Olympics 2012 has commenced. Everyone has their eyes glued to the TV, office lunch rooms are abuzz with how many gold Australia has won and will win, family and friend gatherings are fuelled by debates as to who is surpassing our expectations and who is delivering shocking performances. We all know about Olympics and we all love to engage in overt and covert discussion about Olympics. But have you wondered about the various myths the Olympic is steeped in? Have you ever turned your mind to the various legends shrouding the history of Olympics? If not, this is the time to find out.
Myth No. 1 – The Olympics was originally held at the Greek city of Olympia which also lends it name to the Olympic Games. Pelops was the local hero of Olympia and according to Greek mythology is the founder of Olympics. King Oinomaos of Pisa had a beautiful daughter named Hippodamia. King Oinomaos had declared that anyone who wanted his daughter's hand in marriage would have to compete with him in a chariot race. While winning the race will win the suitor the right to wed his daughter, losing the race will bring down the dreadful punishment of beheading. Phelops took up the King's challenge. However, on the auspicious day of the race Pelops secretly substituted the bronze linchpins of the King's chariot with wax linchpins. When the race commenced, the wax melted and the King was thrown from his chariot leading to his death. Pelops was declared the winner and then married Hippodamia. Legend has it that Pelops celebrated his victory with the Olympic Games.
Myth No. 2 – In ancient times, all festivals in Greece were dedicated to various Gods and Goddesses. The ancient Greeks worshipped Zeus as the Father of Gods and men. Legend has it that the Olympic festival was started to honour Zeus. It is said that Zeus hurled a thunderbolt at Olympia marking it as a sacred site. Many say that the great altar of Zeus located at Olympia is the exact spot where the thunderbolt hit the ground. During the Games many ceremonies were held to pay tribute to the great Zeus but nothing overshadowed or outshined the most ostentatious and the most extravagant ceremony of "hecatombe", held on the morning of the middle day of the Olympics. The "hecatombe was a sacrifice of hundred oxen to the Zeus!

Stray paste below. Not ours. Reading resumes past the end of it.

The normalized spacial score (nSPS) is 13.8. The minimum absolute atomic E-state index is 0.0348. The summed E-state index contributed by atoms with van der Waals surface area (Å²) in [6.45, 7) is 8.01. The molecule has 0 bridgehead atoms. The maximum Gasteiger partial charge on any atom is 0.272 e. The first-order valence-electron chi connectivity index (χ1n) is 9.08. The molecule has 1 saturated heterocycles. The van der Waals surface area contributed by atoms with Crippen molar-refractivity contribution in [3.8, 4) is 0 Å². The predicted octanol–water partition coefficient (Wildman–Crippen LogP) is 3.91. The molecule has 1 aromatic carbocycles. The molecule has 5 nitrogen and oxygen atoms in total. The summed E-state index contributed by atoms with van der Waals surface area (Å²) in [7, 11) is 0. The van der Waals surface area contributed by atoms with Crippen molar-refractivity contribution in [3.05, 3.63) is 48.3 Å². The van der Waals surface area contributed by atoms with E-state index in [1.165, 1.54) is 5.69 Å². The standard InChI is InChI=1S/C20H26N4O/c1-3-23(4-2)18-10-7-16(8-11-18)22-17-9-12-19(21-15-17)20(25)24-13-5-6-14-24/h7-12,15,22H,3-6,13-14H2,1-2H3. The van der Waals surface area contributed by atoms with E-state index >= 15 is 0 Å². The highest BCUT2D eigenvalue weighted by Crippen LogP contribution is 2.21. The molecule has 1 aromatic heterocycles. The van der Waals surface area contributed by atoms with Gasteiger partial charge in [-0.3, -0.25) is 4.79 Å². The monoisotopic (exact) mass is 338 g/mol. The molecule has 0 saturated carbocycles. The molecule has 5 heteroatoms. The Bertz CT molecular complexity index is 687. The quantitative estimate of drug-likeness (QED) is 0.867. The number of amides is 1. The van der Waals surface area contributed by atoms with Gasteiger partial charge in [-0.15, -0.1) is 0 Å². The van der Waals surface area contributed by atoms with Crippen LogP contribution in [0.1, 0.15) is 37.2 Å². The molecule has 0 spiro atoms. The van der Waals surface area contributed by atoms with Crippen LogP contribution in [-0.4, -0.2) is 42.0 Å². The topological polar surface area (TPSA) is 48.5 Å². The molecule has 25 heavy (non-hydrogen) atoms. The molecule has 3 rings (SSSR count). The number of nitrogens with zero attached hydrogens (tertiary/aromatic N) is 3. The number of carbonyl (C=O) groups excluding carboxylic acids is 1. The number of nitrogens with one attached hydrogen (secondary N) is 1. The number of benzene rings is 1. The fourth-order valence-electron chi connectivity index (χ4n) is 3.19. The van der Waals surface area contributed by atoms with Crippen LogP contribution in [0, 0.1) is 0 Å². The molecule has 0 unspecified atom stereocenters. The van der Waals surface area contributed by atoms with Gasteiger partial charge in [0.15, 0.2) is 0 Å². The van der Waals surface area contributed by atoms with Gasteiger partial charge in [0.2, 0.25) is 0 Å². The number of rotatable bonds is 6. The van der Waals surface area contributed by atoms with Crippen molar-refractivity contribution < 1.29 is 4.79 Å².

Myth No. 3 – The Ideean Herakles, one of the five Daktyloi who were the designated guards for Zeus since his birth, is also credited with the founding of the Olympic games. One of his descendents was the semi-divine infamous Hercules who is also said to have taken part in the Olympic Games.
But myths aside, history tells us that the first Olympics can be dated back to the 776 BC. Starting off as a one-day event, the Olympic Games were extended to three days which subsequently became a five day long event in the 5th century B.C.
The Olympic victor was originally awarded with a palm branch immediately after winning a competition. Red ribbons were tied to his head and hands as the emblem of victory. On the last day of the Games, the official award ceremony was held at the temple of Zeus. In a booming voice, before a sea of cheering and joyous crowd the herald would proclaim the name of the Olympic winner, his father's name and his homeland. Following the announcement, the Hellanodikis (a Greek judge) placed the sacred olive tree wreath, or kotinos, on the head of the winner. And then the great Olympics would come to an end!